What Private Equity Wants From A VAR1:40 PM EST Thu. Jul. 05, 2007
Solution providers need something unique, says Marty Wolf, president and managing director of Martin Wolf Securities, a San Ramon, Calif.-based investment banker focusing on IT solution and IT-enabled business process outsourcing companies. "It could be geographical location, technology, management or size," he says. "Today, Cisco experience is valuable, and businesses with a high degree of recurring revenue are important."
Thoma Cressey Bravo has been investing in industry consolidation for 27 years, and last year invested in Sirius Computer Solutions, a San Antonio-based solution provider as a platform for further acquisitions.
When Thoma Cressey looks at an industry, it looks at the characteristics favorable for consolidation, says Holden Spaht, a principal at the Chicago-based private equity investment company.
In the case of the IT channel, Thoma Cressey first learned of the opportunities via several of the companies in its software portfolio, Spaht says. "We invested in software companies, and through our software companies we saw the channel—a huge landscape of fragmented businesses," he says.
John Clarey, managing director of Clarey Technology Group, an Irvine, Calif.-based private equity investment company that last year acquired Phoenix Computer Associates, a Phoenix-based mainframe and peripherals solution provider, says his company likes the channel for its obvious capabilities across the spectrum of IT offerings. "We are looking at companies that provide products and that provide services," Clarey says.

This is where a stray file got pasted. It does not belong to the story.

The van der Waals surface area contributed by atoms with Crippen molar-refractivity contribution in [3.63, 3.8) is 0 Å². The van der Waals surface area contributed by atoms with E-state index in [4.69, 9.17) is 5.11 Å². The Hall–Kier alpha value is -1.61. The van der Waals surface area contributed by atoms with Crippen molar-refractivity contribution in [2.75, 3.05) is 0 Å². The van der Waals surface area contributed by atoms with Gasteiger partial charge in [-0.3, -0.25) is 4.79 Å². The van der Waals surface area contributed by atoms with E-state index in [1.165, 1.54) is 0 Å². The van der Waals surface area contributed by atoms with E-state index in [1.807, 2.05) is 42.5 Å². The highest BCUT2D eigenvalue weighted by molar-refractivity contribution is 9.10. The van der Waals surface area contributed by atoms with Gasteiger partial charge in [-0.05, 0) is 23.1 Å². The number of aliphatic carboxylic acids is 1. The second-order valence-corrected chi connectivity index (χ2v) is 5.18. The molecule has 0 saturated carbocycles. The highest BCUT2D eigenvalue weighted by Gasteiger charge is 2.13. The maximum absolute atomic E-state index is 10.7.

Clarey, whose company has signed letters of intent to acquire two other solution providers within the next couple months, says what attracts private equity investment to certain solution providers is first and foremost a management team that will remain in place after the acquisition. "The thing with smaller companies is, the owner has a tremendous influence. If the owner leaves, the business could evaporate," he says.
Second, Clarey says, is a great customer base with potential for growth. "Does the revenue depend on the owner?" he says. "That's a big red flag."
Thoma Cressey invested in Sirius because it saw a profitable, growing company with a good management team and one that had experience with acquisitions in the past, Spaht says.
For now, though, Sirius is Thoma Cressey's platform for further investments in the channel, with all future investments or acquisitions going through the solution provider.
The potential for investment in the channel will only continue to grow, says Clarey. His company looks at four to five serious opportunities per month, with contacts for potential acquisitions coming from companies familiar with the investor and from investment bankers. "We're long-term players in this space," he says. "But we want a strategy to exit our investments in three to five years."
That is an important consideration when an industry like the channel is undergoing a flurry of M&A activity, Wolf says. "Private equity's biggest concern is not how to get in, but how to get out," he says. "They are not charitable groups. They're in it to make money. Today, there is more competition, but a finite amount of assets. So more money is chasing deals, and private equity investors are not going to make as big a return. But they won't invest in anything unless they can get out."